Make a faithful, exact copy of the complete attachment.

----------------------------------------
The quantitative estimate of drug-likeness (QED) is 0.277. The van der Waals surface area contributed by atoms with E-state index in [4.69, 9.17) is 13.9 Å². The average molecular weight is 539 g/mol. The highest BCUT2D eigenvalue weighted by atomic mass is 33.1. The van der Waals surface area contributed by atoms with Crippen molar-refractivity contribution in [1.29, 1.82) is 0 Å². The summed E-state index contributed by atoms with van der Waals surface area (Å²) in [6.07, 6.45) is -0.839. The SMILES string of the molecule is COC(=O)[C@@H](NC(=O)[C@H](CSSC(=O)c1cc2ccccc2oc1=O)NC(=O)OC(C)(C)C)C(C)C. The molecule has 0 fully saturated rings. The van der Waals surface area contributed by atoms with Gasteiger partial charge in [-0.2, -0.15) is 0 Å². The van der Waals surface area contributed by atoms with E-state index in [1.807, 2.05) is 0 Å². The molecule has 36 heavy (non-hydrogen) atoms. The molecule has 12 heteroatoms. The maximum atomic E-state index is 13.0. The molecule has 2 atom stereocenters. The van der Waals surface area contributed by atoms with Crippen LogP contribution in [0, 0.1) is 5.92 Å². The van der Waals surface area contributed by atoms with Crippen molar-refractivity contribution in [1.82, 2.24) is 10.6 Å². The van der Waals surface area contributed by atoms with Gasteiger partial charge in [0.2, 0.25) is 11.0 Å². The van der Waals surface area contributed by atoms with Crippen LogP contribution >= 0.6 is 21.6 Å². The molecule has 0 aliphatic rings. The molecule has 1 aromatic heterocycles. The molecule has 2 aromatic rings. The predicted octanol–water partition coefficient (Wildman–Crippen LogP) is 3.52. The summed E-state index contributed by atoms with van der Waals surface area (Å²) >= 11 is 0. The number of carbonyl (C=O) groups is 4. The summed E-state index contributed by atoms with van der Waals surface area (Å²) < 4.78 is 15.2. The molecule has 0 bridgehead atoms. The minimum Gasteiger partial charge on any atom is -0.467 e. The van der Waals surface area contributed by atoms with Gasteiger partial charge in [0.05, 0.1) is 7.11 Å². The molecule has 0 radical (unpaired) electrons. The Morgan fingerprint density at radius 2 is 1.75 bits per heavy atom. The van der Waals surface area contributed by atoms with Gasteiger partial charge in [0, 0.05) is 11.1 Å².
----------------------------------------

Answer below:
The quantitative estimate of drug-likeness (QED) is 0.277. The van der Waals surface area contributed by atoms with E-state index in [4.69, 9.17) is 13.9 Å². The average molecular weight is 539 g/mol. The highest BCUT2D eigenvalue weighted by atomic mass is 33.1. The van der Waals surface area contributed by atoms with Crippen molar-refractivity contribution in [1.29, 1.82) is 0 Å². The summed E-state index contributed by atoms with van der Waals surface area (Å²) in [6.07, 6.45) is -0.839. The SMILES string of the molecule is COC(=O)[C@@H](NC(=O)[C@H](CSSC(=O)c1cc2ccccc2oc1=O)NC(=O)OC(C)(C)C)C(C)C. The molecule has 0 fully saturated rings. The van der Waals surface area contributed by atoms with Gasteiger partial charge in [-0.2, -0.15) is 0 Å². The van der Waals surface area contributed by atoms with E-state index in [1.807, 2.05) is 0 Å². The molecule has 36 heavy (non-hydrogen) atoms. The molecule has 12 heteroatoms. The maximum atomic E-state index is 13.0. The molecule has 2 atom stereocenters. The van der Waals surface area contributed by atoms with Crippen LogP contribution in [0, 0.1) is 5.92 Å². The van der Waals surface area contributed by atoms with Crippen molar-refractivity contribution in [1.82, 2.24) is 10.6 Å². The van der Waals surface area contributed by atoms with Gasteiger partial charge in [0.2, 0.25) is 11.0 Å². The van der Waals surface area contributed by atoms with Crippen LogP contribution >= 0.6 is 21.6 Å². The molecule has 0 aliphatic rings. The molecule has 1 aromatic heterocycles. The molecule has 2 aromatic rings. The predicted octanol–water partition coefficient (Wildman–Crippen LogP) is 3.52. The summed E-state index contributed by atoms with van der Waals surface area (Å²) >= 11 is 0. The number of carbonyl (C=O) groups is 4. The summed E-state index contributed by atoms with van der Waals surface area (Å²) < 4.78 is 15.2. The molecule has 0 bridgehead atoms. The minimum Gasteiger partial charge on any atom is -0.467 e. The van der Waals surface area contributed by atoms with Gasteiger partial charge in [0.05, 0.1) is 7.11 Å². The molecule has 0 radical (unpaired) electrons. The Morgan fingerprint density at radius 2 is 1.75 bits per heavy atom. The van der Waals surface area contributed by atoms with Gasteiger partial charge in [0, 0.05) is 11.1 Å².